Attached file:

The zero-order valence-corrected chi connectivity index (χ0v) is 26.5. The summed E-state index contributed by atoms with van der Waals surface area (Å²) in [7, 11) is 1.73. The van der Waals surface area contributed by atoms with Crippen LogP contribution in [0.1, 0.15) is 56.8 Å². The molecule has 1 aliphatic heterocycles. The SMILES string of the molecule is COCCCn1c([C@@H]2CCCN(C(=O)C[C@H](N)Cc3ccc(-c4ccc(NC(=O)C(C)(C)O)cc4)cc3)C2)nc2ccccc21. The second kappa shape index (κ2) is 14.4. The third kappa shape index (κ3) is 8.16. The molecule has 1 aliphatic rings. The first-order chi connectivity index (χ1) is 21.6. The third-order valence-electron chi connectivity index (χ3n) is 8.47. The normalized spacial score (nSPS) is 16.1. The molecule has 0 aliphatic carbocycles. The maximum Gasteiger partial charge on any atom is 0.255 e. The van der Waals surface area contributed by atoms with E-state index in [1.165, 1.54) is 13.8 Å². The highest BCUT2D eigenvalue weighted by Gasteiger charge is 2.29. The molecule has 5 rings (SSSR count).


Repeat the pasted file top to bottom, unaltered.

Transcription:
The zero-order valence-corrected chi connectivity index (χ0v) is 26.5. The summed E-state index contributed by atoms with van der Waals surface area (Å²) in [7, 11) is 1.73. The van der Waals surface area contributed by atoms with Crippen LogP contribution in [0.1, 0.15) is 56.8 Å². The molecule has 1 aliphatic heterocycles. The SMILES string of the molecule is COCCCn1c([C@@H]2CCCN(C(=O)C[C@H](N)Cc3ccc(-c4ccc(NC(=O)C(C)(C)O)cc4)cc3)C2)nc2ccccc21. The second kappa shape index (κ2) is 14.4. The third kappa shape index (κ3) is 8.16. The molecule has 1 aliphatic rings. The first-order chi connectivity index (χ1) is 21.6. The third-order valence-electron chi connectivity index (χ3n) is 8.47. The normalized spacial score (nSPS) is 16.1. The molecule has 0 aliphatic carbocycles. The maximum Gasteiger partial charge on any atom is 0.255 e. The van der Waals surface area contributed by atoms with E-state index in [1.165, 1.54) is 13.8 Å². The highest BCUT2D eigenvalue weighted by Gasteiger charge is 2.29. The molecule has 5 rings (SSSR count).